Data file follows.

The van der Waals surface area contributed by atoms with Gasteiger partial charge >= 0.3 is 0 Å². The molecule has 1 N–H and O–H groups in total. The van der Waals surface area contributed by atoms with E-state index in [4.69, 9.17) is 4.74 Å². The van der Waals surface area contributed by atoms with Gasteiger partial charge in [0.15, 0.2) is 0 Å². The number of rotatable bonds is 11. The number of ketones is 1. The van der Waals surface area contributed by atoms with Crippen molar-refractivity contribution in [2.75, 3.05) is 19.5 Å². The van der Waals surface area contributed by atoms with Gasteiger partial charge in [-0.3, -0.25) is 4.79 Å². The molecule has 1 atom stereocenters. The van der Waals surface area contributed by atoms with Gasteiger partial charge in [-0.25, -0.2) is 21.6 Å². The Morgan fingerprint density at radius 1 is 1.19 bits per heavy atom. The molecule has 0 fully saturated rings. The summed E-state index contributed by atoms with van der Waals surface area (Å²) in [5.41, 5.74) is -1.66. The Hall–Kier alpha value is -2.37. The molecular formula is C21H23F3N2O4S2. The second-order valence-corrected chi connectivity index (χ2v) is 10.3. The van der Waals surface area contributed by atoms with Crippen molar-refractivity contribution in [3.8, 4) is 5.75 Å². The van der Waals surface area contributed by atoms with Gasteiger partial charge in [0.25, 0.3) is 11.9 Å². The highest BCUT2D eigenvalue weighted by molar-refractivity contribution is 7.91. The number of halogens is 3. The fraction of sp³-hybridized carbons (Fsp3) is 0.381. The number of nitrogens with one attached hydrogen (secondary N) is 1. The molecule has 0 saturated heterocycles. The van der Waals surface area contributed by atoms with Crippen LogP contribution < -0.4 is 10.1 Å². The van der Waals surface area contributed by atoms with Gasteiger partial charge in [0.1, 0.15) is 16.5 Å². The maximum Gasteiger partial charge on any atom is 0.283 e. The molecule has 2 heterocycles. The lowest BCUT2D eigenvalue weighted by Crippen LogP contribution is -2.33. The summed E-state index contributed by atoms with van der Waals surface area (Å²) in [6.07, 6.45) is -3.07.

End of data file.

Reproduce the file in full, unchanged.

The van der Waals surface area contributed by atoms with Gasteiger partial charge >= 0.3 is 0 Å². The molecule has 1 N–H and O–H groups in total. The van der Waals surface area contributed by atoms with E-state index in [4.69, 9.17) is 4.74 Å². The van der Waals surface area contributed by atoms with Gasteiger partial charge in [0.15, 0.2) is 0 Å². The number of rotatable bonds is 11. The number of ketones is 1. The van der Waals surface area contributed by atoms with Crippen molar-refractivity contribution in [2.75, 3.05) is 19.5 Å². The van der Waals surface area contributed by atoms with Gasteiger partial charge in [-0.3, -0.25) is 4.79 Å². The molecule has 1 atom stereocenters. The van der Waals surface area contributed by atoms with Gasteiger partial charge in [-0.25, -0.2) is 21.6 Å². The Morgan fingerprint density at radius 1 is 1.19 bits per heavy atom. The molecule has 0 fully saturated rings. The summed E-state index contributed by atoms with van der Waals surface area (Å²) in [5.41, 5.74) is -1.66. The Hall–Kier alpha value is -2.37. The molecular formula is C21H23F3N2O4S2. The second-order valence-corrected chi connectivity index (χ2v) is 10.3. The van der Waals surface area contributed by atoms with Crippen molar-refractivity contribution in [3.8, 4) is 5.75 Å². The van der Waals surface area contributed by atoms with Gasteiger partial charge in [0.25, 0.3) is 11.9 Å². The highest BCUT2D eigenvalue weighted by molar-refractivity contribution is 7.91. The number of halogens is 3. The fraction of sp³-hybridized carbons (Fsp3) is 0.381. The number of nitrogens with one attached hydrogen (secondary N) is 1. The molecule has 0 saturated heterocycles. The van der Waals surface area contributed by atoms with Crippen LogP contribution < -0.4 is 10.1 Å². The van der Waals surface area contributed by atoms with Gasteiger partial charge in [0.1, 0.15) is 16.5 Å². The maximum Gasteiger partial charge on any atom is 0.283 e. The molecule has 2 heterocycles. The lowest BCUT2D eigenvalue weighted by Crippen LogP contribution is -2.33. The summed E-state index contributed by atoms with van der Waals surface area (Å²) in [6.07, 6.45) is -3.07.